By Dan Gilgoff, CNN.com Religion Editor
CHARLOTTE, North Carolina (CNN) – Sister Simone Campbell will get what may be the biggest media platform of her life on Wednesday night, when she addresses the Democratic National Convention in Charlotte, North Carolina. But the Catholic nun already has plenty of star power.
Walking around Charlotte this week, Campbell was repeatedly stopped by fans who wanted to pose for pictures.
They had seen her on “the Colbert Report,” pushing back on the Vatican’s crackdown on American nuns, or read about the “nuns on the bus” tour that Simone organized to decry Rep. Paul Ryan’s federal budget proposal.
“One woman came up to me and said ‘my husband loves you; I’d be jealous if you weren’t a nun,’ ” Campbell, 66, said Tuesday night.
By asking her to speak at their convention, the Democrats appear keen to capitalize on Campbell’s budding celebrity at a moment when the official Roman Catholic Church has been critical of the Obama administration, claiming that it is infringing on religious liberty.
And at a convention that is revolving largely around an alleged GOP-led “war on women,” Campbell is a poignant feminist symbol. She has stood up to the Vatican’s criticisms of American nuns for what the church says is their fixation on progressive advocacy at the expense of promoting socially conservative positions.
“We’re certainly oriented toward the needs of women and responding to their needs,” she told Colbert in June, defending the nuns against the Vatican. “If that’s radical, I guess we are.”
But Campbell isn’t taking marching orders from the Democratic Party, either.
When party officials asked her to speak in Charlotte, she made it plain she’d do it only if she could give voice to her anti-abortion views.
And when Democratic handlers revised a draft of her speech in a way that sounded too political to her, she told them she was happy to give her speaking slot to someone else.
The handlers were more than happy to work with her to revise the revisions.
Campbell, who has a law degree from the University of California, Davis, has always been political. Her parents took her the Democratic convention in Los Angeles to see John F. Kennedy.
But she says her work has always been fueled by a passion for helping the poor. When she’s not giving interviews and staging bus tours, she works as executive director of Network, a Washington-based group that describes itself as a “Catholic social justice lobby.”
In 2010, the organization played an important role in promoting President Obama’s health care act at a time when the Roman Catholic Church opposed the legislation. The church alleged that the Affordable Care Act used federal funds to cover abortion (Democrats deny that claim).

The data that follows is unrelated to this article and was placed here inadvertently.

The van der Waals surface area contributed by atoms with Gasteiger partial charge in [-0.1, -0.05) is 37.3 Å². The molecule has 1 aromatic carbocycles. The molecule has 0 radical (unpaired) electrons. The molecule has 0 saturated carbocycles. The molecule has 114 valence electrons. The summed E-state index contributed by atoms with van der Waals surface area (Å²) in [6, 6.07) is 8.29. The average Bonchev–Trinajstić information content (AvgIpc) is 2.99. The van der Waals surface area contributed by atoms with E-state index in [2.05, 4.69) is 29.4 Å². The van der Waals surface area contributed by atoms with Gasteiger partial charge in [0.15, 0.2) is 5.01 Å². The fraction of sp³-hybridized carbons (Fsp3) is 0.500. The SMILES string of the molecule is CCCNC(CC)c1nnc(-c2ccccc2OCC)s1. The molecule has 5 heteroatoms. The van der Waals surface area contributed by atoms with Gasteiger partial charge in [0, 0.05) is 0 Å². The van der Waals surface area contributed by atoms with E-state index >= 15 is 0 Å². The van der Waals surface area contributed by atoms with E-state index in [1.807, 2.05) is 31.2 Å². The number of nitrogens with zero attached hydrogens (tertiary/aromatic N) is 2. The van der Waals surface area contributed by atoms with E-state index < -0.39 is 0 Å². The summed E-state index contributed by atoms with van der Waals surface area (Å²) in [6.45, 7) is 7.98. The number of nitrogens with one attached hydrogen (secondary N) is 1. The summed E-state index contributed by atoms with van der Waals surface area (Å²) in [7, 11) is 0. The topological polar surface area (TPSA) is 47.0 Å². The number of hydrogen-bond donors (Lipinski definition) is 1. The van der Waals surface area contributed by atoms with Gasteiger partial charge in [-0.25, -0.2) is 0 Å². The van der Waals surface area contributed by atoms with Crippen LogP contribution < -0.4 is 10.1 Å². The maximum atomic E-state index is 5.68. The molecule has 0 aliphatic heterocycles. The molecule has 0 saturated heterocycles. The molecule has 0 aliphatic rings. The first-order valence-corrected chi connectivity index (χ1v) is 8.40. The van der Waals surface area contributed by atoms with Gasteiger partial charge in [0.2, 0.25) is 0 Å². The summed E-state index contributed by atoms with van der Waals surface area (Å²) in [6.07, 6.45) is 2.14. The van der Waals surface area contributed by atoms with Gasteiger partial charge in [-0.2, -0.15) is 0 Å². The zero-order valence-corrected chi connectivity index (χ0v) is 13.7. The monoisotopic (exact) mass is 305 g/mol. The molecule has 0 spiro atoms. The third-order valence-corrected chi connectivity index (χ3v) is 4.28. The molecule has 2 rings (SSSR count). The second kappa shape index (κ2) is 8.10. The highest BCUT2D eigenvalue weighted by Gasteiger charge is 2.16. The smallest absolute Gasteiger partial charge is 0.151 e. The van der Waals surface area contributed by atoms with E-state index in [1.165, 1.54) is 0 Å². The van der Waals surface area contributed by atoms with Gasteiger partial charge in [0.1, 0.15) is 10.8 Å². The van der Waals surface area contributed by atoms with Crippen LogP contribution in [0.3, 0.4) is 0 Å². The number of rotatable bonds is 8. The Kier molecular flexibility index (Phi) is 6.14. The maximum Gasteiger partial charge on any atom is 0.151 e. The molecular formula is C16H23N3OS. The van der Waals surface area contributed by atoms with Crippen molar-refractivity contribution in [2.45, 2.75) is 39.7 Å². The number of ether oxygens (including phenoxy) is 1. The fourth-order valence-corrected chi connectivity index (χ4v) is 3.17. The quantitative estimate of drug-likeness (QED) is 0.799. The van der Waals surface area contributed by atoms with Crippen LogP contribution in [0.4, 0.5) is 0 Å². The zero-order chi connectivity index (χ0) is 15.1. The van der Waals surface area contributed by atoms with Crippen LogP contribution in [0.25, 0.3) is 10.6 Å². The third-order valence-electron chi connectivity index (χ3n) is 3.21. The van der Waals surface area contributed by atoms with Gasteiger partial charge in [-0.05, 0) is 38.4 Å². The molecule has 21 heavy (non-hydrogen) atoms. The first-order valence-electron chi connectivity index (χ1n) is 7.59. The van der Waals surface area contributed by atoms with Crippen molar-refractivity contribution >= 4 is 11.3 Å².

Campbell organized a letter of support for the Affordable Care Act that was signed by dozens of leaders from women’s religious orders, giving the White House and Democrats political cover in the face of attacks from conservative religious groups.
At a celebration after the signing ceremony for the law, Obama thanked Campbell for her help: “He gave me a big kiss and said I was a tipping point.”
Campbell, who joined a religious order after her freshman year at college, says her support for Obamacare grew out of a lifelong concern for the poor.
“I remember as a kid, driving back from visiting relatives in Colorado and going through Indian reservations,” she said. “I would cry because it was so hard to see such poor people. Something touched me.”
She got her J.D. with an eye toward advocating for pro-poor public policy but wound up hanging a shingle in Oakland, California, helping the working poor on family law cases.
“For me, it was about being the gospel and living like Jesus did,” she said. “Following folks who were suffering and at the margins, struggling hard to make ends meet. I was like a parish for the unchurched.”
Campbell later traveled the world as the general director of her religious order, the Sisters of Social Service, founded in the 1920s by Hungary’s first female member of parliament.
At Network, Campbell’s proudest accomplishment is helping pass Obamacare. But she also boasts of becoming an early thorn in the side of Paul Ryan, Republican presidential nominee Mitt Romney’s running mate, by organizing the “nuns on the bus tour” in May.
The nine-state trip from Iowa to Washington was aimed at attacking the federal budget Ryan drew up as the chairman of the House Budget Committee.
The Ryan plan, in Campbell’s view, “set up this total undermining of government services as a way for there to be additional tax cuts for the wealthy.”
America’s Catholic bishops also criticized Ryan’s budget. But weeks before the nuns on the bus tour, the Vatican issued a bruising assessment of many American nuns, saying they offered a platform for “radical feminism” and played down church teachings on abortion and gay marriage.
To some church watchers, the nuns on the bus tour represented a thumb in the eye of the assessment from Rome.
But Campbell, who is not formally a part of the Leadership Conference of Women Religious, the group singled out by the Vatican assessment, has not been shy about saying that the church hierarchy is out of touch with the church’s religious life.
“The shock made me numb at first, and then I was profoundly sad that my life as a woman religious and my commitment to serving the poor would be so denigrated by the leadership of our church,” Campbell said this year, responding to Vatican criticism of American nuns.
If that sounds a lot like Democratic rhetoric around a “war on women,” it means Campbell’s speech could be a hit at the DNC.